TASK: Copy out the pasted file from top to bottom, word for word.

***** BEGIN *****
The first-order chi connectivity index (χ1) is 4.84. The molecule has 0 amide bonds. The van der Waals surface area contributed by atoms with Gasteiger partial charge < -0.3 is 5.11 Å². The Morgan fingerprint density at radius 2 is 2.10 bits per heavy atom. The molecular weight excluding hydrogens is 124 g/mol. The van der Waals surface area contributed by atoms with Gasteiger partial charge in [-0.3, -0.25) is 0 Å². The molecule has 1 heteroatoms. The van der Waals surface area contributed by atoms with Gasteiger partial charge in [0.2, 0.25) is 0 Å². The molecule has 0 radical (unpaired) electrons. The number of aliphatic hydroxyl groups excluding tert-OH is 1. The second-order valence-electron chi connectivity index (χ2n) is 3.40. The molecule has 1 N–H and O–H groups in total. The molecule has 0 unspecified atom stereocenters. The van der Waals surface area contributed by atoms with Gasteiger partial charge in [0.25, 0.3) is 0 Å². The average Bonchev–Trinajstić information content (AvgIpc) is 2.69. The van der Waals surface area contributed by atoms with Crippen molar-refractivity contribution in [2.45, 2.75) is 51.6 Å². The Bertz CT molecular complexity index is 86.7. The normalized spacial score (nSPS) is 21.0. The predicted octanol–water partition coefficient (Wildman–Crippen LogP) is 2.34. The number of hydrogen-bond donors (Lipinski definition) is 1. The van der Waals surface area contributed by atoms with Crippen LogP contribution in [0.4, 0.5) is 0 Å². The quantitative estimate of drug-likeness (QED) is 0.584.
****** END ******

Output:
The first-order chi connectivity index (χ1) is 4.84. The molecule has 0 amide bonds. The van der Waals surface area contributed by atoms with Gasteiger partial charge < -0.3 is 5.11 Å². The Morgan fingerprint density at radius 2 is 2.10 bits per heavy atom. The molecular weight excluding hydrogens is 124 g/mol. The van der Waals surface area contributed by atoms with Gasteiger partial charge in [-0.3, -0.25) is 0 Å². The molecule has 1 heteroatoms. The van der Waals surface area contributed by atoms with Gasteiger partial charge in [0.2, 0.25) is 0 Å². The molecule has 0 radical (unpaired) electrons. The number of aliphatic hydroxyl groups excluding tert-OH is 1. The second-order valence-electron chi connectivity index (χ2n) is 3.40. The molecule has 1 N–H and O–H groups in total. The molecule has 0 unspecified atom stereocenters. The van der Waals surface area contributed by atoms with Gasteiger partial charge in [0.25, 0.3) is 0 Å². The average Bonchev–Trinajstić information content (AvgIpc) is 2.69. The van der Waals surface area contributed by atoms with Crippen molar-refractivity contribution in [2.45, 2.75) is 51.6 Å². The Bertz CT molecular complexity index is 86.7. The normalized spacial score (nSPS) is 21.0. The predicted octanol–water partition coefficient (Wildman–Crippen LogP) is 2.34. The number of hydrogen-bond donors (Lipinski definition) is 1. The van der Waals surface area contributed by atoms with Crippen LogP contribution in [0.4, 0.5) is 0 Å². The quantitative estimate of drug-likeness (QED) is 0.584.